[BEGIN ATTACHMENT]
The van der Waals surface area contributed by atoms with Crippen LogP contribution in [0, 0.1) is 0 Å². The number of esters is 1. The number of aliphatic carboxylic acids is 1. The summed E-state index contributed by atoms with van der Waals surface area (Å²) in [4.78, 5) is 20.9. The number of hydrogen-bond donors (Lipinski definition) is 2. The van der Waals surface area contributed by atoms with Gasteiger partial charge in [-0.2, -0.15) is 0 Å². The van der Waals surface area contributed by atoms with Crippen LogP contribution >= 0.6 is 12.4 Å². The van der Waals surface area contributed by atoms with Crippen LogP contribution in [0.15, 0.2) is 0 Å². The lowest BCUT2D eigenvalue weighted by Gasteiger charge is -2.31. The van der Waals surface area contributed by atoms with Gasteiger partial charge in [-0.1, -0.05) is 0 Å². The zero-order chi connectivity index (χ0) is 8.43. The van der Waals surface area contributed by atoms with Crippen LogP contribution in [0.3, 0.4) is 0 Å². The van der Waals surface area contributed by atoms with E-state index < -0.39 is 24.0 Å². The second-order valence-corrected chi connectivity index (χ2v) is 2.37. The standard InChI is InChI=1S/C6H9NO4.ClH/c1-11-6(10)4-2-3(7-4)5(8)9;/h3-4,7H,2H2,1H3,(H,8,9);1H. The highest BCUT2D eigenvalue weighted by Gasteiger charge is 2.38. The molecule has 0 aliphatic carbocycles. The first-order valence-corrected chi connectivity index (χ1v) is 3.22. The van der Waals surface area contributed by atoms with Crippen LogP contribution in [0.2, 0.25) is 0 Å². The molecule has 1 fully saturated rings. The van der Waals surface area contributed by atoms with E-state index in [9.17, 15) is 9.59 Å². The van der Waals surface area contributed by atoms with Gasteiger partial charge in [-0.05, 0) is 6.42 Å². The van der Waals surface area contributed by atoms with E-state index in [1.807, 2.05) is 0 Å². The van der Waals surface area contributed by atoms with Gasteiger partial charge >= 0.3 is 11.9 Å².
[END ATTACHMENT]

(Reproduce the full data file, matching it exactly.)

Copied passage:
The van der Waals surface area contributed by atoms with Crippen LogP contribution in [0, 0.1) is 0 Å². The number of esters is 1. The number of aliphatic carboxylic acids is 1. The summed E-state index contributed by atoms with van der Waals surface area (Å²) in [4.78, 5) is 20.9. The number of hydrogen-bond donors (Lipinski definition) is 2. The van der Waals surface area contributed by atoms with Gasteiger partial charge in [-0.2, -0.15) is 0 Å². The van der Waals surface area contributed by atoms with Crippen LogP contribution >= 0.6 is 12.4 Å². The van der Waals surface area contributed by atoms with Crippen LogP contribution in [0.15, 0.2) is 0 Å². The lowest BCUT2D eigenvalue weighted by Gasteiger charge is -2.31. The van der Waals surface area contributed by atoms with Gasteiger partial charge in [-0.1, -0.05) is 0 Å². The zero-order chi connectivity index (χ0) is 8.43. The van der Waals surface area contributed by atoms with Crippen LogP contribution in [0.3, 0.4) is 0 Å². The van der Waals surface area contributed by atoms with E-state index < -0.39 is 24.0 Å². The second-order valence-corrected chi connectivity index (χ2v) is 2.37. The standard InChI is InChI=1S/C6H9NO4.ClH/c1-11-6(10)4-2-3(7-4)5(8)9;/h3-4,7H,2H2,1H3,(H,8,9);1H. The highest BCUT2D eigenvalue weighted by Gasteiger charge is 2.38. The molecule has 0 aliphatic carbocycles. The first-order valence-corrected chi connectivity index (χ1v) is 3.22. The van der Waals surface area contributed by atoms with Crippen LogP contribution in [0.2, 0.25) is 0 Å². The molecule has 1 fully saturated rings. The van der Waals surface area contributed by atoms with E-state index in [9.17, 15) is 9.59 Å². The van der Waals surface area contributed by atoms with Gasteiger partial charge in [-0.05, 0) is 6.42 Å². The van der Waals surface area contributed by atoms with E-state index in [1.807, 2.05) is 0 Å². The van der Waals surface area contributed by atoms with Gasteiger partial charge >= 0.3 is 11.9 Å².